The Future of Spatial Science was something I always thought others would be telling me.
I remember sitting in the Association of Geographic Information (AGI) conference about 8 years ago, learning about how spatial was impacting the world. I saw some of the first versions of augmented reality on the big screen. As we were “walked” through an outdoors environment, the room went quiet.
Now, years later, as I’ve grown in my career and as a technologist, I’m the “expert” envisioning the future. Recently, I was asked, “How do you see spatial impacting our future technologies?”
I had never pondered this before, but all at once ideas, visions and concepts started to appear in my brain. And it made me smile. We will live in an exciting world in the next 5 to 10 years, and spatial will be a big part of it.
So here is a snippet of my thoughts on what’s to come. I’ve highlighted 7 areas, but there are many, many more ways the technology of tomorrow could apply to this field:
Imagine not only knowing that your contracts are safe and the transactions associated with them logged, but that they’re also geofenced with metadata about the location of your contract. This data could tell you where the contract applies, and whether it is valid based on where you are.
Take it a step further, and you could track your movements in blockchain, such as where you spend money or where your data is recorded. This could become part of a ledger used to help protect you and your data.
Imagine if your property, your land and your assets were all managed through blockchain — in the cloud — with a geolocation indicator attached. All metadata could be tracked and traced in a spatial world. How powerful would this information be?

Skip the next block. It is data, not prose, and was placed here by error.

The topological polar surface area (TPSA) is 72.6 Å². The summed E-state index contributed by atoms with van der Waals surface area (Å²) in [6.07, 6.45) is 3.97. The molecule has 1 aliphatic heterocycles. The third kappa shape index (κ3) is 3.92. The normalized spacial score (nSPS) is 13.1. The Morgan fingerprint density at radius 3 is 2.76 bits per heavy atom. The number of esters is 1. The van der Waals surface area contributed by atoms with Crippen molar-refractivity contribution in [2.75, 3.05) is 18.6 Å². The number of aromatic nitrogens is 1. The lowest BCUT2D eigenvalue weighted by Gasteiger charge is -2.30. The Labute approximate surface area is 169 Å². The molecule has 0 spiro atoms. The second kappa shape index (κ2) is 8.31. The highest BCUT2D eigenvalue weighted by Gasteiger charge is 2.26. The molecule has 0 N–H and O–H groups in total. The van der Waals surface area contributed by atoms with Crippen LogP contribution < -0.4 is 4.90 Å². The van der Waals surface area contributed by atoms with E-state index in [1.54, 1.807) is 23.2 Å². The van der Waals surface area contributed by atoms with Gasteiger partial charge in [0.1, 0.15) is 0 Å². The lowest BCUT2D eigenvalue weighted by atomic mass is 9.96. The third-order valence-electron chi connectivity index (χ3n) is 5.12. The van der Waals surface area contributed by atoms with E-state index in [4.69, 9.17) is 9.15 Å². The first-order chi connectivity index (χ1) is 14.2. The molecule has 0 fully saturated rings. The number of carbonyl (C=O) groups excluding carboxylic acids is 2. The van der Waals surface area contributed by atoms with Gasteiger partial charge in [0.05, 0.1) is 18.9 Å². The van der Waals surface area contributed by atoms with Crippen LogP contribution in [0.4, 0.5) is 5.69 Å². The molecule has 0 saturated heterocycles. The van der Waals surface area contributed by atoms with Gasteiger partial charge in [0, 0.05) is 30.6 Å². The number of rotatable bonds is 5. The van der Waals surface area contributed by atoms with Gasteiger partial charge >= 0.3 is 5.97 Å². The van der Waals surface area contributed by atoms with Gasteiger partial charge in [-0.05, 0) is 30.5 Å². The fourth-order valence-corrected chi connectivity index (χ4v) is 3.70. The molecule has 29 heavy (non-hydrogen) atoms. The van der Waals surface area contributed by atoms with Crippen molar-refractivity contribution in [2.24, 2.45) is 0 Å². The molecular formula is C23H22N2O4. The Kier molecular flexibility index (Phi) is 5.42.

2 Smart Dust
Smart dust — tiny sensors, bots or other devices that can collect and transmit information — has huge potential in the spatial space. By distributing “dust” in a remote environment, users can learn about the location at a nano level. A survey using smart dust could yield huge amounts of data about the environment at any one point in time.
The technology could have amazing applications in health, farming, defense, geology, environmental issues, archeology, emergency management and more, especially in places where it is hard to get information due to the environment. Imagine using it in a fire-fighting scenario, where professionals need to find out how hot or exactly where the fire is. They could do so without getting close to the source.
Imagine using it in an inhospitable environment — such as Mars — where we could release a cloud of smart dust and collect the data to analyse and understand that environment. Exciting stuff!
3 Mapping of other planets, asteroids and our universe
Often it seems we are no longer looking into the way we do things on this planet. Climate change exists. Most of us have accepted the truth that we have negatively impacted our environment, and some of us (like Elon Musk) are looking at other worlds, not only for living, but for resources. In the future, remote working may not only mean working from home, but working from other planets. Sounds freaky, right?
How will we manage mapping on other planets if we can’t manage the amount of information we’ve harnessed spatially for our own planet? Can we manage that extraterrestrial data to a perfect degree? What time and data and location stamps would we use on these planets? Who holds the central time for this information? Will we have GPS ability? Will we have Wi-Fi??